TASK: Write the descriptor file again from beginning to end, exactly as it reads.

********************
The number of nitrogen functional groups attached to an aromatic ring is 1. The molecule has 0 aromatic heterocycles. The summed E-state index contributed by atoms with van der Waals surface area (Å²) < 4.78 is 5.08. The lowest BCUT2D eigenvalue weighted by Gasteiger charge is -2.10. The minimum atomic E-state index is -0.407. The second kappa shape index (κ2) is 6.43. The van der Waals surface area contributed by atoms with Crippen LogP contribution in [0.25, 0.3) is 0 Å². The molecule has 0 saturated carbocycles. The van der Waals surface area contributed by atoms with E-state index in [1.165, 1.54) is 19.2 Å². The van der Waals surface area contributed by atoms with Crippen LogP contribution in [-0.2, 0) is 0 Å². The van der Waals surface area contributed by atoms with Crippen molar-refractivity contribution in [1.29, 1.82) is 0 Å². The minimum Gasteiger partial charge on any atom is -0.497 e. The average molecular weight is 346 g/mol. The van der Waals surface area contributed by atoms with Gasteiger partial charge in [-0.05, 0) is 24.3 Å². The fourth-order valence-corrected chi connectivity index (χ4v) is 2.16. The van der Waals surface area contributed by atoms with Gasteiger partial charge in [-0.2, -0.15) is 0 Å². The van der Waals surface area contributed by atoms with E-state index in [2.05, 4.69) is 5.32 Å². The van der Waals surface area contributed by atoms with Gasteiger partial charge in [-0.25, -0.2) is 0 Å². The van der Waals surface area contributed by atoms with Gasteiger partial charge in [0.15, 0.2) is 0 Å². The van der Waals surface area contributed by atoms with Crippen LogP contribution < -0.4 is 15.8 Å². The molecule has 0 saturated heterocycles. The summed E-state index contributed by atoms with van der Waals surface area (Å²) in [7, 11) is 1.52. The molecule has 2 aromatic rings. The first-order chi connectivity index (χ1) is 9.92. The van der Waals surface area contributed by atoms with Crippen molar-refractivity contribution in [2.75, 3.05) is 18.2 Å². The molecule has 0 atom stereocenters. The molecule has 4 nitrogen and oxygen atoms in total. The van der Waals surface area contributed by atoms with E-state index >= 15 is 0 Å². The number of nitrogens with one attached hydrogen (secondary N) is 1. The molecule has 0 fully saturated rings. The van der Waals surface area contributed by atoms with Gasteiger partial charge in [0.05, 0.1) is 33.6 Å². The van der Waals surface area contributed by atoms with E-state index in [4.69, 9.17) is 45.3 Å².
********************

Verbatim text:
The number of nitrogen functional groups attached to an aromatic ring is 1. The molecule has 0 aromatic heterocycles. The summed E-state index contributed by atoms with van der Waals surface area (Å²) < 4.78 is 5.08. The lowest BCUT2D eigenvalue weighted by Gasteiger charge is -2.10. The minimum atomic E-state index is -0.407. The second kappa shape index (κ2) is 6.43. The van der Waals surface area contributed by atoms with Crippen LogP contribution in [0.25, 0.3) is 0 Å². The molecule has 0 saturated carbocycles. The van der Waals surface area contributed by atoms with E-state index in [1.165, 1.54) is 19.2 Å². The van der Waals surface area contributed by atoms with Crippen LogP contribution in [-0.2, 0) is 0 Å². The van der Waals surface area contributed by atoms with Crippen molar-refractivity contribution in [1.29, 1.82) is 0 Å². The minimum Gasteiger partial charge on any atom is -0.497 e. The average molecular weight is 346 g/mol. The van der Waals surface area contributed by atoms with Gasteiger partial charge in [-0.05, 0) is 24.3 Å². The fourth-order valence-corrected chi connectivity index (χ4v) is 2.16. The van der Waals surface area contributed by atoms with Gasteiger partial charge in [-0.2, -0.15) is 0 Å². The van der Waals surface area contributed by atoms with E-state index in [2.05, 4.69) is 5.32 Å². The van der Waals surface area contributed by atoms with Gasteiger partial charge in [-0.25, -0.2) is 0 Å². The van der Waals surface area contributed by atoms with Gasteiger partial charge in [0.15, 0.2) is 0 Å². The van der Waals surface area contributed by atoms with Crippen LogP contribution < -0.4 is 15.8 Å². The molecule has 0 saturated heterocycles. The summed E-state index contributed by atoms with van der Waals surface area (Å²) in [7, 11) is 1.52. The molecule has 2 aromatic rings. The first-order chi connectivity index (χ1) is 9.92. The van der Waals surface area contributed by atoms with Crippen molar-refractivity contribution in [2.75, 3.05) is 18.2 Å². The molecule has 0 atom stereocenters. The molecule has 4 nitrogen and oxygen atoms in total. The van der Waals surface area contributed by atoms with E-state index >= 15 is 0 Å². The number of nitrogens with one attached hydrogen (secondary N) is 1. The molecule has 0 fully saturated rings. The van der Waals surface area contributed by atoms with Gasteiger partial charge in [0.05, 0.1) is 33.6 Å². The van der Waals surface area contributed by atoms with E-state index in [4.69, 9.17) is 45.3 Å².